Monday, 11 November 2019

Is ADHD over prescribed?

Lately I have seen a lot of people commenting on posts in response to moms/ parents facing a new ADHD diagnosis for their children, for the most part the responses are positive filled with tips and supports from other moms and parents who have traveled what can be a very daunting road with their own children, however there are often many posts especially of late admonishing the parent in question for choosing to go down the road of medicating their child, telling them that ADHD is over prescribed or better yet that it doesn’t exist.

As a parent who has been down this road I can tell you that ADHD is indeed very real for both the parent and family in question, on the note of it being over prescribed though I do actually agree although maybe not in the same way that the posters intentions come across.

You see as real as it is ADHD has blown up as far as a form of diagnosis is concerned and whilst I would factor in that times have changed and that we live in a time where people are not only more aware of the symptoms and issues that come with a child who has ADHD, our food and all the hormones that they pump into it is also something I believe plays a huge role as well as the change in environment and structure in our children’s lives today where there is less free play encouragement at schools and our children are often tied to a host of overstimulating technological devices throughout their daily living, taking this all into account I do still agree that it is a diagnosis that often is too easily and overly diagnosed or suggested as a diagnosis factoring in that our teachers and schools are over prescribed and overburdened with admin and that one teacher is forced to cope with up to 40 or more children on their own- if your child is not able to cope or function within difficult and often emotionally taxing situations- they are ADHD, ADHD symptoms and behaviours can often tie into other disorders that look like ADHD but aren’t as well so often a diagnosis of ADHD is quickly made without a second opinion or a consideration of other options.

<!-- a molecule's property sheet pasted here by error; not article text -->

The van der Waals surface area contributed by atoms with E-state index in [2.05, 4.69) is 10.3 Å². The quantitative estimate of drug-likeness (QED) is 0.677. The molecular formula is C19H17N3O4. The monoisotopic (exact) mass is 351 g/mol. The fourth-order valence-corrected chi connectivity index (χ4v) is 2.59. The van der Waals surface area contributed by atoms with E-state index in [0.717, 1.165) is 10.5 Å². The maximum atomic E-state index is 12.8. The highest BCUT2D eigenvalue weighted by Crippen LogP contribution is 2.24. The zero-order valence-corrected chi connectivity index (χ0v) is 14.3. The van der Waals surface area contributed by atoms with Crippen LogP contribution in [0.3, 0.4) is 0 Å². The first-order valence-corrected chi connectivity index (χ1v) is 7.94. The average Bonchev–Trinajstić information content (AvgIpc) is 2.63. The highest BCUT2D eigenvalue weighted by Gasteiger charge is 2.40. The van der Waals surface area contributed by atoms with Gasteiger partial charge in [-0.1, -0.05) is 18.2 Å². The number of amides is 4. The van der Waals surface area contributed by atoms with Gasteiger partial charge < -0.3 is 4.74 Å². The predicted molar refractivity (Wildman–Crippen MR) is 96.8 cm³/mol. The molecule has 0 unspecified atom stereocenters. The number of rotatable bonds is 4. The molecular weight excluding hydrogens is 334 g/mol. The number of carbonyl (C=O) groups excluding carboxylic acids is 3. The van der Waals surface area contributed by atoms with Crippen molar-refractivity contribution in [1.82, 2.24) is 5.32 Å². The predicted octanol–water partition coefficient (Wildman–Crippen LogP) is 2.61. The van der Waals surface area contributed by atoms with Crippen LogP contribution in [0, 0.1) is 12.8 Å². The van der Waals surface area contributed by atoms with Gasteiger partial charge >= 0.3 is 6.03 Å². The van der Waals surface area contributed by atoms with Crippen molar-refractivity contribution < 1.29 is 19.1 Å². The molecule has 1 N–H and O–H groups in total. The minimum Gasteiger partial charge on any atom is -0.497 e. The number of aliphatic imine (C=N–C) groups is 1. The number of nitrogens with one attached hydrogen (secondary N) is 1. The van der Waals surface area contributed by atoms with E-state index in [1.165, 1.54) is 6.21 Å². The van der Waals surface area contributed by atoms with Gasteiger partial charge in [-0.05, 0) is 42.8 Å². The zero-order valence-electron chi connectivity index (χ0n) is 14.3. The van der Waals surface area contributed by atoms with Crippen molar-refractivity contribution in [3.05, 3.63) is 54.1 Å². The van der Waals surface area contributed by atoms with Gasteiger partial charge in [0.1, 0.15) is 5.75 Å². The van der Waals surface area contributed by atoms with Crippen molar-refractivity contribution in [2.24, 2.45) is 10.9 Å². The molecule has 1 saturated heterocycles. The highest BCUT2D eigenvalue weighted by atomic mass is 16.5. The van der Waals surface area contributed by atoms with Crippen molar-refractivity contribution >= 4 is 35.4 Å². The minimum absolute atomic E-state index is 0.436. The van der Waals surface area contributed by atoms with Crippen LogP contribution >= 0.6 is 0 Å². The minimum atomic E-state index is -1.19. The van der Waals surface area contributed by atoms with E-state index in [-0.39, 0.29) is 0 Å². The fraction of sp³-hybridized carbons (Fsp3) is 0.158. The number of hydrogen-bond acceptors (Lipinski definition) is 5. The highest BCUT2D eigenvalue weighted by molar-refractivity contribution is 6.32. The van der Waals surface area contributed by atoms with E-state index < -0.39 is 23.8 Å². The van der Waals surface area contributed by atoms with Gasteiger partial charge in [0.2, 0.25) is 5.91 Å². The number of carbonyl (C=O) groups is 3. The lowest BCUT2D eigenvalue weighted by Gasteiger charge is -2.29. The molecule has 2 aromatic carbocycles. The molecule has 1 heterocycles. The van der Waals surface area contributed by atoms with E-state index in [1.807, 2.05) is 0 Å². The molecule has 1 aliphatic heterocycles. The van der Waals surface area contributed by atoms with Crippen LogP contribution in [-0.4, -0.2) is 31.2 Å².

Now getting an assessment and diagnosis is expensive I get it so I understand, I also understand that as a ‘normal every day Joe’ you want to trust that the person who has studied for a number of years that you are paying a small fortune to knows what they are doing.

My advice to all parents who are concerned or have been pushed to get an evaluation by your child’s school; ALWAYS:

-        - Do your research, make sure that you are comfortable with the professional that you choose, do not be afraid to ask around to see how other parents have fared with the professional in question.

-        -  If you are unsure of the diagnosis, the assessment, the report or even the professional (post               assessment), get a second opinion!

-         - Run through all the options post diagnosis and don’t be afraid to go home and do your research first before making a decision.

-        -Try everything else you can before meds- involve your child in extra murals, create a structured daily routine, remove excess technology, change their diet, talk to your child and ascertain how they feel sometimes how they feel can help you ascertain if the issue is something within their environment or if it is actually something that can be diagnosed as a learning disorder, also have your child’s eyes and ears checked to make sure that there are no issues there that could be causing an issue.